"No quarterback should be offended," Dolphins offensive coordinator Clyde Christensen said, via ESPN.com, noting that 'Game Manager' is often slag for mediocre quarterback. "It should be a compliment, but it kind of has this derogatory term of making you a non-playmaker. You just manage the game. Absolutely not. ... I think game manager for a quarterback falls in that one that has this negative connotation, but not inside the coaching rooms it doesn't. Not at all."
The numbers -- crunched here by the Miami Herald -- are fairly striking. In games where Tannehill throws more than 35 balls, the Dolphins lose nearly 75 percent of the time.
The truth is -- as always -- a little more complicated. The Dolphins are enjoying a three-game winning streak thanks to an unconsciously good string of games from running back Jay Ajayi. Ajayi has rushed for 529 yards and four touchdowns in wins over the typically stout Steelers, Bills and Jets. Tannehill, on the other hand, has thrown for just 605.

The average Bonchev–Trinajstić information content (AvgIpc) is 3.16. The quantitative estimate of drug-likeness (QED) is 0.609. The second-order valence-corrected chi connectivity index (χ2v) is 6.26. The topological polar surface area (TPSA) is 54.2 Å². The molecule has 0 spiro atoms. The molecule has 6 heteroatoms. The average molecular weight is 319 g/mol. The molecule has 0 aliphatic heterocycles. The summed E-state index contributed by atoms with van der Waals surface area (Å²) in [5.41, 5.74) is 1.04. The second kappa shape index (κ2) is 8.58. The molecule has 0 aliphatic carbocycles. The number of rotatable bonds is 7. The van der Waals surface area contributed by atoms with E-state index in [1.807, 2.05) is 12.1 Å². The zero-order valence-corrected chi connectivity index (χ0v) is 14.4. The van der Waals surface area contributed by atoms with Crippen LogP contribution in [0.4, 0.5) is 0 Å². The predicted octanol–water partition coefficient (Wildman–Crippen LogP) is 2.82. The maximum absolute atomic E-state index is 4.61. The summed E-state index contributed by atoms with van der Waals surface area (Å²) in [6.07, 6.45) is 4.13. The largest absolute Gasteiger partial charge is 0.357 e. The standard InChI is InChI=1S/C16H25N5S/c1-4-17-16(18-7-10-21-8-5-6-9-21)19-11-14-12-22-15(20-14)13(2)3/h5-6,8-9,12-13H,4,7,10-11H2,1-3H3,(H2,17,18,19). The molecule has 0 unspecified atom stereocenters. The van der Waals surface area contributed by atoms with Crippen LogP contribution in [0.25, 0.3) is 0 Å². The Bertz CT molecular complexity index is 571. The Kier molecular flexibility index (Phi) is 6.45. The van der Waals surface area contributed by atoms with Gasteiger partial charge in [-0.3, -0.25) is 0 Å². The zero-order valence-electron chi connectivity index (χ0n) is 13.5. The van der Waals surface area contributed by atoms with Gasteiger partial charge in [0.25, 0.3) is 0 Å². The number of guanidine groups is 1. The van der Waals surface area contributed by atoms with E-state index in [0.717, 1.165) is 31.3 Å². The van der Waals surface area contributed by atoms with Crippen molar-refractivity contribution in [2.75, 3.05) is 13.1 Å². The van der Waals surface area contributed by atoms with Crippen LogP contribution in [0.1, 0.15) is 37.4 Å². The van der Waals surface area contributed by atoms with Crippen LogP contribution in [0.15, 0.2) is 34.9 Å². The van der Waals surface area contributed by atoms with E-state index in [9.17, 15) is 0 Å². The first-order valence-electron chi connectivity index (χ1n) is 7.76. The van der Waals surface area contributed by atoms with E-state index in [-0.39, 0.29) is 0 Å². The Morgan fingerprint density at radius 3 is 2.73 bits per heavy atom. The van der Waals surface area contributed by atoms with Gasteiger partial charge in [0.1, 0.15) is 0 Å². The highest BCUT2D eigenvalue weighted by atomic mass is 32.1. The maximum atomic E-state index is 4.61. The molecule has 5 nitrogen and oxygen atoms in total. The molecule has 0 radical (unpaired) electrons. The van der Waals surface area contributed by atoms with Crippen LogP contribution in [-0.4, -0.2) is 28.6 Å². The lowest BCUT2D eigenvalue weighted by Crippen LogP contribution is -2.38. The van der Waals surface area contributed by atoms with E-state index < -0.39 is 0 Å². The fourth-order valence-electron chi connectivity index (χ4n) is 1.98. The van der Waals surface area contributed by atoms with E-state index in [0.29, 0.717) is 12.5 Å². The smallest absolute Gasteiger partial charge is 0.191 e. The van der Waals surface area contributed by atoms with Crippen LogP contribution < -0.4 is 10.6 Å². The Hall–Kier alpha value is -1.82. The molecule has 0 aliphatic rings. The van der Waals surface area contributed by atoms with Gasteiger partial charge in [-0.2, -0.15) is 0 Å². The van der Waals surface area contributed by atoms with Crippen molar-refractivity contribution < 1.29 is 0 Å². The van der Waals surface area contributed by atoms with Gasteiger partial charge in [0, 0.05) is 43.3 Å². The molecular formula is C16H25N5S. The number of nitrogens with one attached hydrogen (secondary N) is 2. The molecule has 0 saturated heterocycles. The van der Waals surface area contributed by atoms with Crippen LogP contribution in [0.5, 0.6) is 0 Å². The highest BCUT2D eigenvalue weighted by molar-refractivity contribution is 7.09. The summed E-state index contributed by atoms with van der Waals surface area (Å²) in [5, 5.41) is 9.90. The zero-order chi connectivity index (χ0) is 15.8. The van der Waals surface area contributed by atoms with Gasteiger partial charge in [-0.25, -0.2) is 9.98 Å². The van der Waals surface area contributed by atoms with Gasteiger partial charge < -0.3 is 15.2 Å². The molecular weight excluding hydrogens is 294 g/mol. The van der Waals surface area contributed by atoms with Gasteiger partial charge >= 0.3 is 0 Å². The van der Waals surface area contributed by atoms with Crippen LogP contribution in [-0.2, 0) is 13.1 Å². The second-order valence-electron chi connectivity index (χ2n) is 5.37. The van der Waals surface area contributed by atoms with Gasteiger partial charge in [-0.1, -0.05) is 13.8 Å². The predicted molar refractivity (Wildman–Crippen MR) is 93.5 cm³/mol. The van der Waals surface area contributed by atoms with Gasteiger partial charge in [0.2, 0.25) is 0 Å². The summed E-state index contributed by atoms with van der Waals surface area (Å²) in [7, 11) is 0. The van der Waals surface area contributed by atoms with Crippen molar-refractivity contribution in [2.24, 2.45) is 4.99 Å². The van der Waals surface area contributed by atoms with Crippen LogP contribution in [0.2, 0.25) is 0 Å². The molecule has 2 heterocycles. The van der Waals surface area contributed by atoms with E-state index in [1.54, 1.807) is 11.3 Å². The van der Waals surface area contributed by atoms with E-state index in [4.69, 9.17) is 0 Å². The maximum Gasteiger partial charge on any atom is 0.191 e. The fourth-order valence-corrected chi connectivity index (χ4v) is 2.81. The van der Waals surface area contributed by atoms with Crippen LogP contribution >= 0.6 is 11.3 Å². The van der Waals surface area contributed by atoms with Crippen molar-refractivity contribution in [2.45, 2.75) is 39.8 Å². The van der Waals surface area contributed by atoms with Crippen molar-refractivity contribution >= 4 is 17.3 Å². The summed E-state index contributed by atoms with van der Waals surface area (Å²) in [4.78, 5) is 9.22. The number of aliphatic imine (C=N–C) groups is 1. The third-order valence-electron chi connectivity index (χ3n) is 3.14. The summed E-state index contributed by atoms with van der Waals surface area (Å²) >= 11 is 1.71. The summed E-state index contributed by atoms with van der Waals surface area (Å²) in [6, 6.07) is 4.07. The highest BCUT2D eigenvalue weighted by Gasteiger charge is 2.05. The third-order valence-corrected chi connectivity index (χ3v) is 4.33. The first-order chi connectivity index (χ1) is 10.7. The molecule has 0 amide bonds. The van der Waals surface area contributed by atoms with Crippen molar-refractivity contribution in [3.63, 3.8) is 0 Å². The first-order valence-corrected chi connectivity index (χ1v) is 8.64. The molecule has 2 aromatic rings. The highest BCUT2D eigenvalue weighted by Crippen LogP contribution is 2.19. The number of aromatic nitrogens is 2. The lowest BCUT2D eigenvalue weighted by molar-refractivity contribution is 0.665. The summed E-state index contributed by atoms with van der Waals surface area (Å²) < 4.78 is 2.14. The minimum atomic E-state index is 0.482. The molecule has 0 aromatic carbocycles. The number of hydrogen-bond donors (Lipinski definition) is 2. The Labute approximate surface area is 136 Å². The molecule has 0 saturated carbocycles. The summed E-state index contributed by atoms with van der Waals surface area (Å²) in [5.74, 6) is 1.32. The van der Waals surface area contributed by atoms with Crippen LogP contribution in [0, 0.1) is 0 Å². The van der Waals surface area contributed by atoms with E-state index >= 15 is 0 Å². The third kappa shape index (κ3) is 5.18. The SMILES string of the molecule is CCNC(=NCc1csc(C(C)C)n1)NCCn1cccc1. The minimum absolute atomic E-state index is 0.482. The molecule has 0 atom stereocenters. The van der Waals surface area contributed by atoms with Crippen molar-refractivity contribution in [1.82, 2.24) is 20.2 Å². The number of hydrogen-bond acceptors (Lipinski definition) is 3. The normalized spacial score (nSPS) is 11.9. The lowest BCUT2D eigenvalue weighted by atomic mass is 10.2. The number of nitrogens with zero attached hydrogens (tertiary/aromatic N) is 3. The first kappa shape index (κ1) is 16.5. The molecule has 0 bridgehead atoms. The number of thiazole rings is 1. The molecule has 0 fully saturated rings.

For now, this is acceptable. There was always something about Tannehill's ascent that seemed unhinged. Every massive statistical game was pock-marked by fears of bad technique or poor reads. The increased focus on the running game and short passing game under new head coach Adam Gase could be a way of breaking him down to build him up again.
The Dolphins aren't moving on at quarterback -- Gase has made that clear. So turning him into something that will work for everyone is the best bet.
"I look at it as the quarterback's job is to make sure he puts his team in the best position to win a game," Gase said. "I mean, I'm sure Alex Smith really doesn't care how many times he goes to the playoffs as long as he's going. Call the guys game managers. Their job is to win."